Currently an assistant professor of composition at the University of Southern California’s Thornton School of Music, Norman (pictured) is a graduate of Yale and the University of Southern California. He is the recipient of numerous honors and awards, including the 2006 Rome Prize and the 2009 Berlin Prize, and in 2012 was a finalist for the Pulitzer Prize in Music for his string trio “The Companion Guide to Rome.”
Norman has served as composer-in-residence for Young Concert Artists in New York and for the Heidelberg Philharmonic, and currently is composer-in-residence for the Los Angeles Chamber Orchestra and director of the Los Angeles Philharmonic’s Composer Fellowship Program.
Along with music, Norman has a notable interest in architecture – he even considered pursuing it as a career – and that interest is reflected in his use of visual patterns and textures as inspirations for his compositions, as well as in an enthusiasm for musical notation, both historic and experimental. It came out even more explicitly in his recent work “Frank’s House,” which was inspired directly by the Santa Monica residence of famed architect Frank Gehry and was premiered earlier this year by the Los Angeles Chamber Orchestra.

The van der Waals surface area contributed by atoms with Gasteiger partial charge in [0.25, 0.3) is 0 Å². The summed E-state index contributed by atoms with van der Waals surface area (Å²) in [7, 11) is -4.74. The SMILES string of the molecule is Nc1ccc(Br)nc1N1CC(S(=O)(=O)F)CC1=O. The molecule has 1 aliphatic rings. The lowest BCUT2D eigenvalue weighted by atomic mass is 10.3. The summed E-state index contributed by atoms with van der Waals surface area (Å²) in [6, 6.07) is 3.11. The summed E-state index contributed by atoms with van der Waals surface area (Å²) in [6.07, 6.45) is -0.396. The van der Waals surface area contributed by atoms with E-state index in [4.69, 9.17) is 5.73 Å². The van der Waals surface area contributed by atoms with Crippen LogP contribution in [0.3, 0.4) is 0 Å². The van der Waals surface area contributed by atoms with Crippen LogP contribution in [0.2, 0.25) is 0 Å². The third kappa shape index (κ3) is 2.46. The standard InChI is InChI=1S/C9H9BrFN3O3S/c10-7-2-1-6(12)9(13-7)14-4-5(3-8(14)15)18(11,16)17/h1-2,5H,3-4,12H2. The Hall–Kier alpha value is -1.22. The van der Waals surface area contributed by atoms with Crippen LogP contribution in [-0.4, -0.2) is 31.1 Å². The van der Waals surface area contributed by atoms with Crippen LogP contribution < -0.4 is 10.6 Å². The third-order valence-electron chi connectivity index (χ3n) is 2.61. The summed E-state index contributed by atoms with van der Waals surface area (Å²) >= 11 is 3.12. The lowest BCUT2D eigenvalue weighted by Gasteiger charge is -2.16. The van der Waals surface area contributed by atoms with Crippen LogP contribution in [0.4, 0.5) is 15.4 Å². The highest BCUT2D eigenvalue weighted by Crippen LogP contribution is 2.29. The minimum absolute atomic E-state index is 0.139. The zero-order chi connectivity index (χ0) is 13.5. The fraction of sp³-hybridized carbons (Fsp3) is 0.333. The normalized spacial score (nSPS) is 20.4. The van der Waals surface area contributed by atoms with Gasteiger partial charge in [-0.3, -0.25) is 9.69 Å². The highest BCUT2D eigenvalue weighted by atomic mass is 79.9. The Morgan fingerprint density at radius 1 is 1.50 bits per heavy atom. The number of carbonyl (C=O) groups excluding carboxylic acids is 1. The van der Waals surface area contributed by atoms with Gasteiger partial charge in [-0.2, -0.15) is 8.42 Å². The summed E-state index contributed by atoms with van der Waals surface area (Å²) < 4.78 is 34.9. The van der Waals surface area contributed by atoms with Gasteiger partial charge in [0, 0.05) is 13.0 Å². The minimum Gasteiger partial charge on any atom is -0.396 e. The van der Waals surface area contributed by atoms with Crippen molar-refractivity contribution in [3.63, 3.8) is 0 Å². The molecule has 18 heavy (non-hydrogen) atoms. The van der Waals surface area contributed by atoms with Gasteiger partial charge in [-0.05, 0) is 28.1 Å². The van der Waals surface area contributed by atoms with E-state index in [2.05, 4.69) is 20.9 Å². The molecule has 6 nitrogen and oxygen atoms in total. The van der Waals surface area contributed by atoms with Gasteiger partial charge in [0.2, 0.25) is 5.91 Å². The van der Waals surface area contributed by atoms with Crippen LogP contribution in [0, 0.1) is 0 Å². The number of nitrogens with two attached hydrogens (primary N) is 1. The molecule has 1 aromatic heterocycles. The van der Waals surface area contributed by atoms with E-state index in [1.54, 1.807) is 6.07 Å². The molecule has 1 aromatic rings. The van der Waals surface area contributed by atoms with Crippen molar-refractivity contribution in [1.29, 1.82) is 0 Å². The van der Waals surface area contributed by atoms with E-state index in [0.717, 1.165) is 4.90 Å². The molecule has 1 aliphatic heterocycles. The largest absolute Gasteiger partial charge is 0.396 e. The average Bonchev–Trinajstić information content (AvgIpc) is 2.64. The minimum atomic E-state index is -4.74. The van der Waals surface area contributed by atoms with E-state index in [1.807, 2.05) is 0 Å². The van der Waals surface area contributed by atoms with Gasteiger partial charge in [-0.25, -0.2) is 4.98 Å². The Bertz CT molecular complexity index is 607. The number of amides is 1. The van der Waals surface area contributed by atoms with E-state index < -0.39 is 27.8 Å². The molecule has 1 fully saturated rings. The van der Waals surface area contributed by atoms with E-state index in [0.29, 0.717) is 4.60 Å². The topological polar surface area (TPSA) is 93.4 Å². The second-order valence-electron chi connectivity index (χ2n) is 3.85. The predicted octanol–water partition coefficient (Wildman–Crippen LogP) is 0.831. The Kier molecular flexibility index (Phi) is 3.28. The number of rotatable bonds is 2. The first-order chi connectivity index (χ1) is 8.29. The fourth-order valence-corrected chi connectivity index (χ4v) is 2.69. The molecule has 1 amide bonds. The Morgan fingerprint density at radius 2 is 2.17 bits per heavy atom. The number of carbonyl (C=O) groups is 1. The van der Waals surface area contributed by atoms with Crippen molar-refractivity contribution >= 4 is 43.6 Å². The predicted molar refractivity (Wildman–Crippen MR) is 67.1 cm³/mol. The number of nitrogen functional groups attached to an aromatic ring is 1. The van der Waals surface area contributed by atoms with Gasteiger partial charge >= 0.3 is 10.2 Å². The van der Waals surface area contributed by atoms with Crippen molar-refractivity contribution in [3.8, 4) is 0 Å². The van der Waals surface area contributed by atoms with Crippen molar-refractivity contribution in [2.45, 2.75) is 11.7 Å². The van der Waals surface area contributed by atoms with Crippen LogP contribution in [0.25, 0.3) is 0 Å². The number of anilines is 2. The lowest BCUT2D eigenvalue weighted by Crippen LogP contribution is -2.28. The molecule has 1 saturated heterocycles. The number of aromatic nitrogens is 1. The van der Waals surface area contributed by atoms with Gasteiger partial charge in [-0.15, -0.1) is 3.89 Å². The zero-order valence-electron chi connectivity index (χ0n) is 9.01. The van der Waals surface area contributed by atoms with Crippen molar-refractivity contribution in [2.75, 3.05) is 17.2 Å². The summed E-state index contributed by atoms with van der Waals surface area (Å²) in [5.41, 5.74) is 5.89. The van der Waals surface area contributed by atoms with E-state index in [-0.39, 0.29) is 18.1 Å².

Norman’s music has been recognized by the New York Times for its “daring juxtapositions and dazzling colors,” the Boston Globe for its “staggering imagination,” and the Los Angeles Times for its “Chaplinesque” wit. His symphonic works have been performed by ensembles around the world, including the Los Angeles, New York, and Royal Liverpool Philharmonics, the Philadelphia and Minnesota Orchestras, the BBC, Saint Louis, and Melbourne Symphonies, the Orpheus Chamber Orchestra, the Tonhalle Orchester Zurich, the Orchestre National de France, and many others.
(You can hear some samples of Andrew Norman’s music in the YouTube players embedded below.)
The Companion Guide to Rome
Excerpt from “Frank’s House”
“Play: Level 1, Level 2, Level 3” & “Try”